Stan Musial’s Inspiration

Amazing, how he endured 1959’s
disappointments. Anyone ever see
an “S” like that on a Stan autograph?

I’m still thinking about Stan Musial.

He was one of the first legendary autographs I ever landed by mail in the early 1970s. He was signing everything. My brother sent him the Tank McNamara comic strip salute. Cards or newspaper clippings? If you sent the SASE, he came through.

All the tributes savor Musial’s career highlights. I think he was at his best when things weren’t so great.

How many aging stars of today would wave the white flag after a year-long decline like 1959? Retire and save face.

Not “The Man.” He worked harder than ever.

I’m going to twice-weekly posts starting this week. I’m in a hobby slump. I’m working to pump up my TTM reply rate. Additionally, I have a long-overdue site redesign that I’d love launched when the season starts.

Meanwhile, I’m focusing on quality insights every Tuesday and Thursday. Instead of three “token” posts a week, I’ll give you my best writing twice a week.

My spring training is starting NOW. Please, stop by Tuesdays and Thursdays to cheer on my collecting comeback.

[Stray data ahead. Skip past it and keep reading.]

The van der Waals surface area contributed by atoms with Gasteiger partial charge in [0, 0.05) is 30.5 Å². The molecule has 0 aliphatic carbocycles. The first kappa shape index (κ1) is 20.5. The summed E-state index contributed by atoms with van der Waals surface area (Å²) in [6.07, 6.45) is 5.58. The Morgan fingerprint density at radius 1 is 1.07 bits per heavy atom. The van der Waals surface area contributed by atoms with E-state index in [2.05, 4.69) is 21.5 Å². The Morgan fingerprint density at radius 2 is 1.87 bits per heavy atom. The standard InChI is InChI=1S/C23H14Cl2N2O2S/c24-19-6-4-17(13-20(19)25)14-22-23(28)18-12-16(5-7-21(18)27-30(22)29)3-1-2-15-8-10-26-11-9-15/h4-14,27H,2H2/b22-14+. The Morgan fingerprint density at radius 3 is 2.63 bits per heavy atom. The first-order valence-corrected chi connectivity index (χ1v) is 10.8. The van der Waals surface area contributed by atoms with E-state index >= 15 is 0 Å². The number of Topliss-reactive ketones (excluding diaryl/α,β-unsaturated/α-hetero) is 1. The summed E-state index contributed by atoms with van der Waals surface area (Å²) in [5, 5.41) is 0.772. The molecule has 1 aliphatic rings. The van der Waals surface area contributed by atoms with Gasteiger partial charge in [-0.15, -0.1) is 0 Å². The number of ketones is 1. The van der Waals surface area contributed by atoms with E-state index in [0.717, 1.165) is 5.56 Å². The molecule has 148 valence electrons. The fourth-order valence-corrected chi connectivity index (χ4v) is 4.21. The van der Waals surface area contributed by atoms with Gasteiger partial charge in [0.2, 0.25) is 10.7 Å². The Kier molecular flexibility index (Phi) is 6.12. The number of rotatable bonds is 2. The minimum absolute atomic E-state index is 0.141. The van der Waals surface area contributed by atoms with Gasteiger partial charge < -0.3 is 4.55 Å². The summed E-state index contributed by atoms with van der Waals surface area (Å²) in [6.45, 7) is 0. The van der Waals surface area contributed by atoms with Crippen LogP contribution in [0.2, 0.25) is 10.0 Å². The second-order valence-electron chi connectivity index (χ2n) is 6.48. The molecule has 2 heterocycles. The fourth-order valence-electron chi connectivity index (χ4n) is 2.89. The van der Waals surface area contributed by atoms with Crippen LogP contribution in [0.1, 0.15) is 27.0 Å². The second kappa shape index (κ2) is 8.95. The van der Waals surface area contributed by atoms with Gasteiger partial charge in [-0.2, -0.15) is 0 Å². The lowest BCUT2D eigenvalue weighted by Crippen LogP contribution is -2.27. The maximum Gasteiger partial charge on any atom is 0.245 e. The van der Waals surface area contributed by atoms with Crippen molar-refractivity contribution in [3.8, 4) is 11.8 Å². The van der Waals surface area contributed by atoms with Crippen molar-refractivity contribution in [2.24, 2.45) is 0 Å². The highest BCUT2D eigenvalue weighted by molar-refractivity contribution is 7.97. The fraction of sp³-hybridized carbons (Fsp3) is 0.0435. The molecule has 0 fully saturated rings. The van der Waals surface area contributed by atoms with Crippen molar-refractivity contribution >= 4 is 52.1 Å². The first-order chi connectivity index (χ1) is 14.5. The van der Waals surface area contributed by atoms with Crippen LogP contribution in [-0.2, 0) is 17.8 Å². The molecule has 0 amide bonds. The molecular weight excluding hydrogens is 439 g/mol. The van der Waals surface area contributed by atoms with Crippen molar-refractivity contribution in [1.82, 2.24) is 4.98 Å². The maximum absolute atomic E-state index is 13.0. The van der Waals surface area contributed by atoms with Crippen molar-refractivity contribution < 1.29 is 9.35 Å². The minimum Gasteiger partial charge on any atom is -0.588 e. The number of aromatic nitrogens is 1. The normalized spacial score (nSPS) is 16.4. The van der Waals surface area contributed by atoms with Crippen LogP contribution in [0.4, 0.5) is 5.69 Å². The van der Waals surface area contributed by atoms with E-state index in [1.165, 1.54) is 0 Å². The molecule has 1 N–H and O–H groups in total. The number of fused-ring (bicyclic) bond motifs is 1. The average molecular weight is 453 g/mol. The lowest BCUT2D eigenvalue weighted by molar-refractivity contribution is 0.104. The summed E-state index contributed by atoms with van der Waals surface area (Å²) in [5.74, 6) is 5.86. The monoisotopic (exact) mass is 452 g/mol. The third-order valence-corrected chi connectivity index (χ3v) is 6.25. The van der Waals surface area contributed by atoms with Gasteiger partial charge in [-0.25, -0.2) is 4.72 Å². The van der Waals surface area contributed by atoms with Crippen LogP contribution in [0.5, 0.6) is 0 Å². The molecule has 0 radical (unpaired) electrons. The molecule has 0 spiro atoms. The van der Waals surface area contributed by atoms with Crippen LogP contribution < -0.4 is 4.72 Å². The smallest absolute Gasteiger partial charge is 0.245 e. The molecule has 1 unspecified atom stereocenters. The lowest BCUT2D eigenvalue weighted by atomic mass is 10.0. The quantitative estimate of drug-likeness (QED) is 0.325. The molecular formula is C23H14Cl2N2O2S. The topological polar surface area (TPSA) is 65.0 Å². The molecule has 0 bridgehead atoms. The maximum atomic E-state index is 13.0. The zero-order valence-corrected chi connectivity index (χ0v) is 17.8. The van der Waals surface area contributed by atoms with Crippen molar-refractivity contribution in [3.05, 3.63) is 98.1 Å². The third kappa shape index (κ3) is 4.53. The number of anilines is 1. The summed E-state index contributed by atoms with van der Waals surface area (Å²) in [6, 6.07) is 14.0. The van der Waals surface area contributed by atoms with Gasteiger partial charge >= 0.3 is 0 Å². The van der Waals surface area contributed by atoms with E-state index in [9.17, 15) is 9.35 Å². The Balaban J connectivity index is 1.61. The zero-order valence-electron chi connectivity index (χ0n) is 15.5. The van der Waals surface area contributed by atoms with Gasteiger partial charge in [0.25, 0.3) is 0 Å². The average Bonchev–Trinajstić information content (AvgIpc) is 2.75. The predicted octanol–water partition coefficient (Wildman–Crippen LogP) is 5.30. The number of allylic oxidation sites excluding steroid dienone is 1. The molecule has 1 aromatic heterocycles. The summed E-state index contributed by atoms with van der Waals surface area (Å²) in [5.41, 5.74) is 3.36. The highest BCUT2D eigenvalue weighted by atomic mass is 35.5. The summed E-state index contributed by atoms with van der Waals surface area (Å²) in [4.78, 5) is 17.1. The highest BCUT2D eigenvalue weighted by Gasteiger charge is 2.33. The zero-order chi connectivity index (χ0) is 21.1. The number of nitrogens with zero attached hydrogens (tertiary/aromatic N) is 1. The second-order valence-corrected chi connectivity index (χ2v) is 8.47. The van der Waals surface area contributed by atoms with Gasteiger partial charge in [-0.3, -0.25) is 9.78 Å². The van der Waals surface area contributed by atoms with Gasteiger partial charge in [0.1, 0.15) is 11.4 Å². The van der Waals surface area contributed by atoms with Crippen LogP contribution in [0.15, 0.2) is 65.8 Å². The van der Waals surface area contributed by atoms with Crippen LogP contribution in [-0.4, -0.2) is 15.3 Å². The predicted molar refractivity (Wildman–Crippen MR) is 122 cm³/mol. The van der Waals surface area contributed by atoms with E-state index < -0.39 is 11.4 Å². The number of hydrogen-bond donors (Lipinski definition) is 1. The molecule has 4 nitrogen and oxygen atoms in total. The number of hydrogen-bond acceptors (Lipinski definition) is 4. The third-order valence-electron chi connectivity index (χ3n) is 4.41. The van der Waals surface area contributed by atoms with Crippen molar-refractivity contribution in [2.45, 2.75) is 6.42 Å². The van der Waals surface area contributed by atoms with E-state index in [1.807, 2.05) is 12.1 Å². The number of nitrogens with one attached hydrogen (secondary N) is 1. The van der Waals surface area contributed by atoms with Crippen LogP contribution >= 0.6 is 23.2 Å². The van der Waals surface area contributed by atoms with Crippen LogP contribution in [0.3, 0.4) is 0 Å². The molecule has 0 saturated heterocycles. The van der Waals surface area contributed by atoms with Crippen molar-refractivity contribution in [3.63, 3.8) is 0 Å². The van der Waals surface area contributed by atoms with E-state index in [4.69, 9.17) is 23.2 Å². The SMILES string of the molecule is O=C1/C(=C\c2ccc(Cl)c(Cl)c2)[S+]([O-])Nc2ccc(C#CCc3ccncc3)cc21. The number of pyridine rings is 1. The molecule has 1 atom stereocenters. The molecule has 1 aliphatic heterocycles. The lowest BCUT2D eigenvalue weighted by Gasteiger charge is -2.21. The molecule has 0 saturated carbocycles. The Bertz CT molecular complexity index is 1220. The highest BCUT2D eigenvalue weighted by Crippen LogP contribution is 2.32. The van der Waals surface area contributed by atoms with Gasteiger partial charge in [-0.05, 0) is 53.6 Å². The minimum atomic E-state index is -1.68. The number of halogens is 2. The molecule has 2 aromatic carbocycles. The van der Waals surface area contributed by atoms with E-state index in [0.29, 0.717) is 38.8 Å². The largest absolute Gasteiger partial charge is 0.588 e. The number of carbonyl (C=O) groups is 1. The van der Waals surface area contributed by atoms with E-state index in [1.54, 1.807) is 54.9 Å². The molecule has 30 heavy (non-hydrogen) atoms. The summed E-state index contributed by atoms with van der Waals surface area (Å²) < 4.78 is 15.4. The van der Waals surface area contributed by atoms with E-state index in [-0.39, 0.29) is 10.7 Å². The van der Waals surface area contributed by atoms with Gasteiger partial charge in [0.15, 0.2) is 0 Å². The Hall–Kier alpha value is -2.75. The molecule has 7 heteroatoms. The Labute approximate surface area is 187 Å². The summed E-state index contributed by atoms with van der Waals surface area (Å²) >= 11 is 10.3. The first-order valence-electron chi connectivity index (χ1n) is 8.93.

Readers: what have you done to battle TTM slumps?

Offering a Memorial Day Salute To ‘Baseball Player Passings’ Facebook Page

Back in 2010, I saluted Facebook’s “Baseball Player Passings” page. Dave Lambert shared the story of the site’s unique origin.

The site thrives. Before any obituary surfaced ANYWHERE online, one of the 500-plus members posted word that Kevin Hickey had died.

Small wonder. I see that 14 administrators collaborate to keep the news flowing.

Members seek out gravesites of deceased baseball names. Obituaries are posted.

Want to be part of an all-star team? members of BPP include former baseball players, the media — names that would produce double-takes from the most jaded collectors.